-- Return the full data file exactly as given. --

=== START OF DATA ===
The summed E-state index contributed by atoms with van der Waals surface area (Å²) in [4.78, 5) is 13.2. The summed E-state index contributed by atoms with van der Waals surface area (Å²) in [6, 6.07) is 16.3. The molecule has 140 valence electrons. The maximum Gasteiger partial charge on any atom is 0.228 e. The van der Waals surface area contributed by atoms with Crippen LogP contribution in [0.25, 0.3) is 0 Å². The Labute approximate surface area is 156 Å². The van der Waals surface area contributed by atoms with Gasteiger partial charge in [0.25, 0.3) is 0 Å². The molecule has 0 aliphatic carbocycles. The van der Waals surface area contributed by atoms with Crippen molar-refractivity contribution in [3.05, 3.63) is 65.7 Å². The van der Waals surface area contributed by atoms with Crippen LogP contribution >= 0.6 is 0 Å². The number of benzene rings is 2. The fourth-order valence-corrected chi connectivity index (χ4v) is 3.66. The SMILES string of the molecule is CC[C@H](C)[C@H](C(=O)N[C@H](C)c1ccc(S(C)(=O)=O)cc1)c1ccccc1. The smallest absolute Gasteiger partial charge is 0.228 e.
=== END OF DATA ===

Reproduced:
The summed E-state index contributed by atoms with van der Waals surface area (Å²) in [4.78, 5) is 13.2. The summed E-state index contributed by atoms with van der Waals surface area (Å²) in [6, 6.07) is 16.3. The molecule has 140 valence electrons. The maximum Gasteiger partial charge on any atom is 0.228 e. The van der Waals surface area contributed by atoms with Crippen LogP contribution in [0.25, 0.3) is 0 Å². The Labute approximate surface area is 156 Å². The van der Waals surface area contributed by atoms with Gasteiger partial charge in [0.25, 0.3) is 0 Å². The molecule has 0 aliphatic carbocycles. The van der Waals surface area contributed by atoms with Crippen molar-refractivity contribution in [3.05, 3.63) is 65.7 Å². The van der Waals surface area contributed by atoms with Crippen LogP contribution >= 0.6 is 0 Å². The number of benzene rings is 2. The fourth-order valence-corrected chi connectivity index (χ4v) is 3.66. The SMILES string of the molecule is CC[C@H](C)[C@H](C(=O)N[C@H](C)c1ccc(S(C)(=O)=O)cc1)c1ccccc1. The smallest absolute Gasteiger partial charge is 0.228 e.